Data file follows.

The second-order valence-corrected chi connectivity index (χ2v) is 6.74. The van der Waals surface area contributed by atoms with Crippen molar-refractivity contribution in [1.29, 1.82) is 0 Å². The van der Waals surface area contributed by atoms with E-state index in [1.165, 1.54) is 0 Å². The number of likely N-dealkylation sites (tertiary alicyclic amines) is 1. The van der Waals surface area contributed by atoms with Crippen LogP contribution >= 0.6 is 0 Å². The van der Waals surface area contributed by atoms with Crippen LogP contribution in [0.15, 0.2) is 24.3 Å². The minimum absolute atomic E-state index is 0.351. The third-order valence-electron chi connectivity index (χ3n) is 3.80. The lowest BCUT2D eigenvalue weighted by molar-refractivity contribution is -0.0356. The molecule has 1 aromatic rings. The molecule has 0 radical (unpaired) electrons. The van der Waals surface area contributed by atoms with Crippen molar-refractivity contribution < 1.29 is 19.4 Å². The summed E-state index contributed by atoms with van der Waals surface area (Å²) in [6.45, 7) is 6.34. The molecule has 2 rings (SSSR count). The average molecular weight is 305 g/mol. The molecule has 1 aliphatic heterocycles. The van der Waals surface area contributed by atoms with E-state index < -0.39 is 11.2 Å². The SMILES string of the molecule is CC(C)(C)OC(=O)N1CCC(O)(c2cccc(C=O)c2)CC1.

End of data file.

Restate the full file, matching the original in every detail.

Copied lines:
The second-order valence-corrected chi connectivity index (χ2v) is 6.74. The van der Waals surface area contributed by atoms with Crippen molar-refractivity contribution in [1.29, 1.82) is 0 Å². The van der Waals surface area contributed by atoms with E-state index in [1.165, 1.54) is 0 Å². The number of likely N-dealkylation sites (tertiary alicyclic amines) is 1. The van der Waals surface area contributed by atoms with Crippen LogP contribution >= 0.6 is 0 Å². The van der Waals surface area contributed by atoms with Crippen LogP contribution in [0.15, 0.2) is 24.3 Å². The minimum absolute atomic E-state index is 0.351. The third-order valence-electron chi connectivity index (χ3n) is 3.80. The lowest BCUT2D eigenvalue weighted by molar-refractivity contribution is -0.0356. The molecule has 1 aromatic rings. The molecule has 0 radical (unpaired) electrons. The van der Waals surface area contributed by atoms with Crippen molar-refractivity contribution < 1.29 is 19.4 Å². The summed E-state index contributed by atoms with van der Waals surface area (Å²) in [6.45, 7) is 6.34. The molecule has 2 rings (SSSR count). The average molecular weight is 305 g/mol. The molecule has 1 aliphatic heterocycles. The van der Waals surface area contributed by atoms with E-state index < -0.39 is 11.2 Å². The SMILES string of the molecule is CC(C)(C)OC(=O)N1CCC(O)(c2cccc(C=O)c2)CC1.